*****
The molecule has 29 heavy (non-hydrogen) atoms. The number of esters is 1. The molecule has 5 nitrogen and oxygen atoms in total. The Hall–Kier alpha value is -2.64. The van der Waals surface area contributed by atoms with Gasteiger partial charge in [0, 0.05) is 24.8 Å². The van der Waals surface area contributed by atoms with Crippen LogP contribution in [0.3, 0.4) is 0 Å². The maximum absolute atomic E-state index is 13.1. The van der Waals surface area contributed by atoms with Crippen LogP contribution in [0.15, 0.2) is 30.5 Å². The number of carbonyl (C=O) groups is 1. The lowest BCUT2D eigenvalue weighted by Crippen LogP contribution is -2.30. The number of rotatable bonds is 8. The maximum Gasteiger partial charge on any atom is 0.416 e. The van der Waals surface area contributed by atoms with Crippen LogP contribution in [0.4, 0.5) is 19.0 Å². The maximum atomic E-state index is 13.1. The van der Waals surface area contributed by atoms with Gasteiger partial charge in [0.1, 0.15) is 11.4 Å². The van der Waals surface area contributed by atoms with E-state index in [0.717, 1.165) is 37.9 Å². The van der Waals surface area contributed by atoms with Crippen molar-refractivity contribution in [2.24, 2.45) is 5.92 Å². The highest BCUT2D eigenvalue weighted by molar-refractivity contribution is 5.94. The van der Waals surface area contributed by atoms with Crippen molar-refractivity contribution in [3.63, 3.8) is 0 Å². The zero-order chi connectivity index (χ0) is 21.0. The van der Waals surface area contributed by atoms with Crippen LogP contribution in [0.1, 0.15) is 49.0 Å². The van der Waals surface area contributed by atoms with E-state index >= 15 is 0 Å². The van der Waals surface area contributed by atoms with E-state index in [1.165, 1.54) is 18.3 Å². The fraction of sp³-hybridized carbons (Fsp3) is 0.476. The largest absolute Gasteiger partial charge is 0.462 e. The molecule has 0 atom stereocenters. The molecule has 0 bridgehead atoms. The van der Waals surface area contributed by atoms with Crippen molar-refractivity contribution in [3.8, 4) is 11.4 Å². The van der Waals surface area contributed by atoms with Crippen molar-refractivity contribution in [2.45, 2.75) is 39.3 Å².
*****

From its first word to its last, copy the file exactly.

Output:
The molecule has 29 heavy (non-hydrogen) atoms. The number of esters is 1. The molecule has 5 nitrogen and oxygen atoms in total. The Hall–Kier alpha value is -2.64. The van der Waals surface area contributed by atoms with Gasteiger partial charge in [0, 0.05) is 24.8 Å². The van der Waals surface area contributed by atoms with Crippen LogP contribution in [0.3, 0.4) is 0 Å². The maximum absolute atomic E-state index is 13.1. The van der Waals surface area contributed by atoms with Crippen LogP contribution in [0.15, 0.2) is 30.5 Å². The number of carbonyl (C=O) groups is 1. The lowest BCUT2D eigenvalue weighted by Crippen LogP contribution is -2.30. The number of rotatable bonds is 8. The maximum Gasteiger partial charge on any atom is 0.416 e. The van der Waals surface area contributed by atoms with Crippen LogP contribution in [0.4, 0.5) is 19.0 Å². The maximum atomic E-state index is 13.1. The van der Waals surface area contributed by atoms with Gasteiger partial charge in [0.1, 0.15) is 11.4 Å². The van der Waals surface area contributed by atoms with E-state index in [0.717, 1.165) is 37.9 Å². The van der Waals surface area contributed by atoms with Crippen molar-refractivity contribution in [2.24, 2.45) is 5.92 Å². The highest BCUT2D eigenvalue weighted by molar-refractivity contribution is 5.94. The van der Waals surface area contributed by atoms with Crippen molar-refractivity contribution in [3.63, 3.8) is 0 Å². The zero-order chi connectivity index (χ0) is 21.0. The van der Waals surface area contributed by atoms with Crippen LogP contribution in [0.1, 0.15) is 49.0 Å². The van der Waals surface area contributed by atoms with E-state index >= 15 is 0 Å². The van der Waals surface area contributed by atoms with E-state index in [1.165, 1.54) is 18.3 Å². The fraction of sp³-hybridized carbons (Fsp3) is 0.476. The largest absolute Gasteiger partial charge is 0.462 e. The molecule has 0 atom stereocenters. The molecule has 0 bridgehead atoms. The van der Waals surface area contributed by atoms with Crippen molar-refractivity contribution in [3.8, 4) is 11.4 Å². The van der Waals surface area contributed by atoms with Crippen molar-refractivity contribution in [2.45, 2.75) is 39.3 Å².